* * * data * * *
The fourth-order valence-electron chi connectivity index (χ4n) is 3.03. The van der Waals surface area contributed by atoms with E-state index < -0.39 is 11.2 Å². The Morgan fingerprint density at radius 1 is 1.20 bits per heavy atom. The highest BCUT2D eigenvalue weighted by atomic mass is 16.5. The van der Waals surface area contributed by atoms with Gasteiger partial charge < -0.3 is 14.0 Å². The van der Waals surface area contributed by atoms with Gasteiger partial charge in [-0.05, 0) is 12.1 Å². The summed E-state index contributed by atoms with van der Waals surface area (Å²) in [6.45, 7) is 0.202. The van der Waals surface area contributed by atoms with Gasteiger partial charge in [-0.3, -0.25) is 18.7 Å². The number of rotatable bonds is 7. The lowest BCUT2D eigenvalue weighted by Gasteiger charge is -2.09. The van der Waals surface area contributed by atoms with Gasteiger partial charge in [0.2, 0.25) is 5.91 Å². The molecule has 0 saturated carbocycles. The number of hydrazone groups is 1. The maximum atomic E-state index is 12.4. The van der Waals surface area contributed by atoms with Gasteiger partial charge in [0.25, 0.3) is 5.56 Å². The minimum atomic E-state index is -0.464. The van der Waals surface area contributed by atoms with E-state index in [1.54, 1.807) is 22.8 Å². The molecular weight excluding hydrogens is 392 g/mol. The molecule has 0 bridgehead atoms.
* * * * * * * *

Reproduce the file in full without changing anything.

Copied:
The fourth-order valence-electron chi connectivity index (χ4n) is 3.03. The van der Waals surface area contributed by atoms with E-state index < -0.39 is 11.2 Å². The Morgan fingerprint density at radius 1 is 1.20 bits per heavy atom. The highest BCUT2D eigenvalue weighted by atomic mass is 16.5. The van der Waals surface area contributed by atoms with Gasteiger partial charge < -0.3 is 14.0 Å². The van der Waals surface area contributed by atoms with Gasteiger partial charge in [-0.05, 0) is 12.1 Å². The summed E-state index contributed by atoms with van der Waals surface area (Å²) in [6.45, 7) is 0.202. The van der Waals surface area contributed by atoms with Gasteiger partial charge in [-0.3, -0.25) is 18.7 Å². The number of rotatable bonds is 7. The lowest BCUT2D eigenvalue weighted by Gasteiger charge is -2.09. The van der Waals surface area contributed by atoms with Gasteiger partial charge in [0.2, 0.25) is 5.91 Å². The molecule has 0 saturated carbocycles. The number of hydrazone groups is 1. The maximum atomic E-state index is 12.4. The van der Waals surface area contributed by atoms with Gasteiger partial charge in [0.25, 0.3) is 5.56 Å². The minimum atomic E-state index is -0.464. The van der Waals surface area contributed by atoms with E-state index in [1.54, 1.807) is 22.8 Å². The molecular weight excluding hydrogens is 392 g/mol. The molecule has 0 bridgehead atoms.